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Ohio Issues Stay-Home Order

March 24, 2020

Ohio Department of Health Director Amy Acton issued the Director's Stay at Home Order on March 22, 2020, to prevent the spread of the coronavirus, the virus that causes COVID-19, in the state of Ohio. Ohio has joined the ranks of several other states including California, Illinois and Michigan in issuing similar shelter-in-place orders.

As of 11:59 p.m., March 23, 2020, all Ohio residents were ordered to stay at home or their place of residence unless they are engaged in essential activities or essential governmental functions, or to operate essential businesses or operations, until April 6, 2020. The state's primary goal is to slow the spread of COVID-19 to the greatest extent possible while enabling essential services and businesses to continue.

Essential government functions/businesses or operations exempt from this order are:

Temporarily closed businesses include:

Residents are permitted to leave their home for health and safety reasons, to obtain necessary supplies and services, for outdoor activity, to perform work in the above-referenced essential businesses and operations or because they are working in critical infrastructure and to care for others.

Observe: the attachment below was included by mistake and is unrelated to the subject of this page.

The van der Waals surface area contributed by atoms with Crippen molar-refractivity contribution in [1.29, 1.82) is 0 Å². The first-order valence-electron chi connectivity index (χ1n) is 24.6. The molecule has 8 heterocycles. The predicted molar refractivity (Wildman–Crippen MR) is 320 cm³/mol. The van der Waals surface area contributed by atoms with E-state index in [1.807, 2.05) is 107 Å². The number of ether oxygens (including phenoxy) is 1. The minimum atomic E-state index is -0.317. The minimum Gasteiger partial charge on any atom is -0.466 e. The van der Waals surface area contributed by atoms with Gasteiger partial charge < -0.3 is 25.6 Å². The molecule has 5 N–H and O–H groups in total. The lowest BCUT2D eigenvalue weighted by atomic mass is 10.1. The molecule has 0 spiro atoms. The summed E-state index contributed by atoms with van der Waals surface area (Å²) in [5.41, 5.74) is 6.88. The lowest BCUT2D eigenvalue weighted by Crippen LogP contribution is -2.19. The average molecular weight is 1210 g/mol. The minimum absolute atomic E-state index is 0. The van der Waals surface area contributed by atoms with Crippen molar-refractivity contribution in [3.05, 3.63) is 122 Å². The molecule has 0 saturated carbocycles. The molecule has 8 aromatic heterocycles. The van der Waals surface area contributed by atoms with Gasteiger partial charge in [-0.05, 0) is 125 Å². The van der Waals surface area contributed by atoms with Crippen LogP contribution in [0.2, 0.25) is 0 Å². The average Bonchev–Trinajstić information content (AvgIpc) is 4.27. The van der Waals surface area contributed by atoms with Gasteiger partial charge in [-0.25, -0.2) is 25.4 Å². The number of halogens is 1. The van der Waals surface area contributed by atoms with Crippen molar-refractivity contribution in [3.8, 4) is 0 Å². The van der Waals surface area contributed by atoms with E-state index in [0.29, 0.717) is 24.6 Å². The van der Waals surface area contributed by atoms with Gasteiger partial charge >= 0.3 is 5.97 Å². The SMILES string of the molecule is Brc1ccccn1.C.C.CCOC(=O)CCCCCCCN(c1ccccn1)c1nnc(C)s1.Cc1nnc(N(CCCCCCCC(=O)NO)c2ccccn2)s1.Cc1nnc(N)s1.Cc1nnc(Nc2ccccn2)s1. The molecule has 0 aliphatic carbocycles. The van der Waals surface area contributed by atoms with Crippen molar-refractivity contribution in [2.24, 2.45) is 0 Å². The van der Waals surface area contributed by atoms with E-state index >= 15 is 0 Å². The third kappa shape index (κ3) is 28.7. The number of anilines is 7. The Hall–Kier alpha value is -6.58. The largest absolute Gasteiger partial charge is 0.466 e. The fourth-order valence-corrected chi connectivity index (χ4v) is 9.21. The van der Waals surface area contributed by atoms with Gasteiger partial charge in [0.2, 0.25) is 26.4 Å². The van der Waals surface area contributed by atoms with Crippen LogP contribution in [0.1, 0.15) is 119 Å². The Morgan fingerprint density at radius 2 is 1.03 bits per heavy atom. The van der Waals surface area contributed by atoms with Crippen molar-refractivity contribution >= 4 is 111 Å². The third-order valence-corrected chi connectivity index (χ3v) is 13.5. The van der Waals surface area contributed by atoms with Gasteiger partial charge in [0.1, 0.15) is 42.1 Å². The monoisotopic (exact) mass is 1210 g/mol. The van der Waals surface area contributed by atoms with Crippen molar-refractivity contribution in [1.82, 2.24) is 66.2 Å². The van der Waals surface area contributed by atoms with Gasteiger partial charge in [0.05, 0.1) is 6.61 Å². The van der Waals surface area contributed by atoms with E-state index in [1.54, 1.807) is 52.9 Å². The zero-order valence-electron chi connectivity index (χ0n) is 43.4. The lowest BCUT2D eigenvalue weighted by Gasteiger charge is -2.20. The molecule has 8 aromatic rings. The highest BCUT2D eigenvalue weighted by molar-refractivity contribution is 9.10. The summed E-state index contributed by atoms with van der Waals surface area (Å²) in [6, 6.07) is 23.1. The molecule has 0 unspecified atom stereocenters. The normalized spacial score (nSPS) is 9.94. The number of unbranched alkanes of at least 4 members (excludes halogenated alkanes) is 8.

Pursuant to the order, the Ohio Department of Health has indicated that the list of critical infrastructure is exempt from the order as identified in the Cybersecurity and Infrastructure Security Agency Guidance on Essential Critical Infrastructure Workforce: Ensuring Community and National Resilience in COVID-19 Response to help state, local, and industry partners in their efforts to protect communities, while ensuring continuity of functions critical to public health and safety, as well as economic and national security. Essential Critical Infrastructure Workers have been identified as exempt from the following sectors:

The order further stresses that, even when engaged in unrestricted activities or otherwise, residents need to practice social distancing at all times and that all businesses can maintain minimum basic operations to protect and preserve the value of a business and facilitate employees working from home. Furthermore, the order directs state and local law enforcement to enforce the order to the extent set forth in Ohio law.

Miller Canfield attorneys are available to advise on how it may impact your business's operations. Please call your Miller Canfield attorney or a member of the firm's Coronavirus Response Team to discuss your concerns.

This information is based on the facts and guidance available at the time of publication, and may be subject to change.